“Knock at the Cabin” (US-Rated R)
Cast: Dave Bautista, Jonathan Groff, Ben Aldridge, Kristen Cui
Genre: Mystery, Thriller
Where to watch: Netflix
Ever seen a rollercoaster that looked thrilling – you get on it, and it starts off amazingly, but as it comes to a stop, you realize the experience was actually a tad underwhelming?
It wasn’t bad; you screamed and closed your eyes a few times. But you get up feeling a little disappointed. It just wasn’t quite what you’d hoped it would be, and not exactly how things looked from the outside and when you first hopped on the ride.
That scenario could describe about 75 percent of the films from M. Night Shyamalan (the exceptions being “The Sixth Sense”, “Signs”, “The Visit”, “Split” and even “Old”). We’ve had to endure his turds like “The Village”, “The Happening”, “Glass”, and especially “Lady in the Water” – still one of the very worst movies I’ve ever seen in my entire life.
Many of his movies are often so promising, in theory, and commence with exuberant execution, only to completely collapse.
However, his newest, “Knock at the Cabin”, is more compelling than quite a few of his most recent efforts (last year’s “Old” was decent enough, though), and with a fascinating concept.
While vacationing at a remote cabin in the woods, a young girl and her parents are taken hostage by four armed strangers who demand they make an unthinkable choice to avert the apocalypse. Confused, scared and with limited access to the outside world, the family must decide what they believe before all is lost.
Things are quite unsettling and disturbing, right off the bat. And “Knock at the Cabin” (based on the 2018 novel “The Cabin at the End of the World” by Paul Tremblay) appears to be everything you’d want in a thriller, and features some good performances, especially from young Kristen Cui.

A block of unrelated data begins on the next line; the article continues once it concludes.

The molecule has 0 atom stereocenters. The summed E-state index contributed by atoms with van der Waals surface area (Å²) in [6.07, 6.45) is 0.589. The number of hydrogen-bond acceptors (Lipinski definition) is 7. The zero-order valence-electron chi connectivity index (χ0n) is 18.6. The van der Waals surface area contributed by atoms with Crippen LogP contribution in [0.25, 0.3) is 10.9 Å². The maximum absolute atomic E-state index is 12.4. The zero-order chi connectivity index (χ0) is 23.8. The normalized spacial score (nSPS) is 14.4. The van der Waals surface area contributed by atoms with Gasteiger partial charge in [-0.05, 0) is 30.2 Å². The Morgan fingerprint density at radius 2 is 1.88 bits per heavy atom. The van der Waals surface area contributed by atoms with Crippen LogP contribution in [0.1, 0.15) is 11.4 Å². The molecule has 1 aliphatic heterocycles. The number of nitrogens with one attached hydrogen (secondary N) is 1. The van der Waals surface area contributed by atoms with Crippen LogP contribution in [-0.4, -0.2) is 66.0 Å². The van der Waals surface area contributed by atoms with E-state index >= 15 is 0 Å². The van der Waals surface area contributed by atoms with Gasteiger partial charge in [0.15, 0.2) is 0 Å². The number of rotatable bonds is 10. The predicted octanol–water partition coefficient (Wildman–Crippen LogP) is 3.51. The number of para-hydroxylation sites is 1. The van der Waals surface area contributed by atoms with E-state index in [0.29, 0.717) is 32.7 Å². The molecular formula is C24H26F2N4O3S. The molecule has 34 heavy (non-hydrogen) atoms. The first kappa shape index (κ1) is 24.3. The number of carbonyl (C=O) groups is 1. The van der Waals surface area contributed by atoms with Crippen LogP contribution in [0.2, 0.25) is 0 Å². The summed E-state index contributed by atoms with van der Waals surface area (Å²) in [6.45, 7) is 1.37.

In fact, if you can, watch it with folks who like to debate issues. This certainly should spark some great conversations.
But along the way, “Knock at the Cabin” just seems to gradually run out of steam. One gets the sense it could have gone further, especially in terms of the “horror” aspects. And while it’s often fun for a picture to allow you and your imagination to come up with theories as to why certain things are happening, here it feels as though a little more could have been provided in terms of answers.
Ultimately, “Knock at the Cabin” is a decent-enough ride, and reasonably entertaining, but it’s not likely to completely knock your socks off.
• Dwight Strachan is the host/producer of “Morning Blend” on Guardian Radio and station manager. He is a television producer and writer, and an avid TV history and film buff. Email email@example.com and follow him on twitter @morningblend969.